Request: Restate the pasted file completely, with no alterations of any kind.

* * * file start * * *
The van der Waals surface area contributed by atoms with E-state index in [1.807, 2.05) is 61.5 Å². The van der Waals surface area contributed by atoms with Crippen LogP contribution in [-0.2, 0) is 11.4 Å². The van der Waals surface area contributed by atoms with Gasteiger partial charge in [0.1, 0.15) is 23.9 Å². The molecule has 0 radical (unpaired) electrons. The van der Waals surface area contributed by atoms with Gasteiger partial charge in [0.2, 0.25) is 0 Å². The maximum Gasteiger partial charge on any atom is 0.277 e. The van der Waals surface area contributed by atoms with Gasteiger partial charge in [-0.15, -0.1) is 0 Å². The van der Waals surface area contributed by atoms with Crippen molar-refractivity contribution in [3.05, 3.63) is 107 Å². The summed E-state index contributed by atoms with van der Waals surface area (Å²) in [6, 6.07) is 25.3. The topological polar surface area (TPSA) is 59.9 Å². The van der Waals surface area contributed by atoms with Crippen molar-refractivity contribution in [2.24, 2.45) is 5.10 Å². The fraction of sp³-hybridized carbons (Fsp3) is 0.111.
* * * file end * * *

The van der Waals surface area contributed by atoms with E-state index in [1.807, 2.05) is 61.5 Å². The van der Waals surface area contributed by atoms with Crippen LogP contribution in [-0.2, 0) is 11.4 Å². The van der Waals surface area contributed by atoms with Gasteiger partial charge in [0.1, 0.15) is 23.9 Å². The molecule has 0 radical (unpaired) electrons. The van der Waals surface area contributed by atoms with Gasteiger partial charge in [0.2, 0.25) is 0 Å². The maximum Gasteiger partial charge on any atom is 0.277 e. The van der Waals surface area contributed by atoms with Gasteiger partial charge in [-0.15, -0.1) is 0 Å². The van der Waals surface area contributed by atoms with Crippen molar-refractivity contribution in [3.05, 3.63) is 107 Å². The summed E-state index contributed by atoms with van der Waals surface area (Å²) in [6, 6.07) is 25.3. The topological polar surface area (TPSA) is 59.9 Å². The van der Waals surface area contributed by atoms with Crippen molar-refractivity contribution in [2.24, 2.45) is 5.10 Å². The fraction of sp³-hybridized carbons (Fsp3) is 0.111.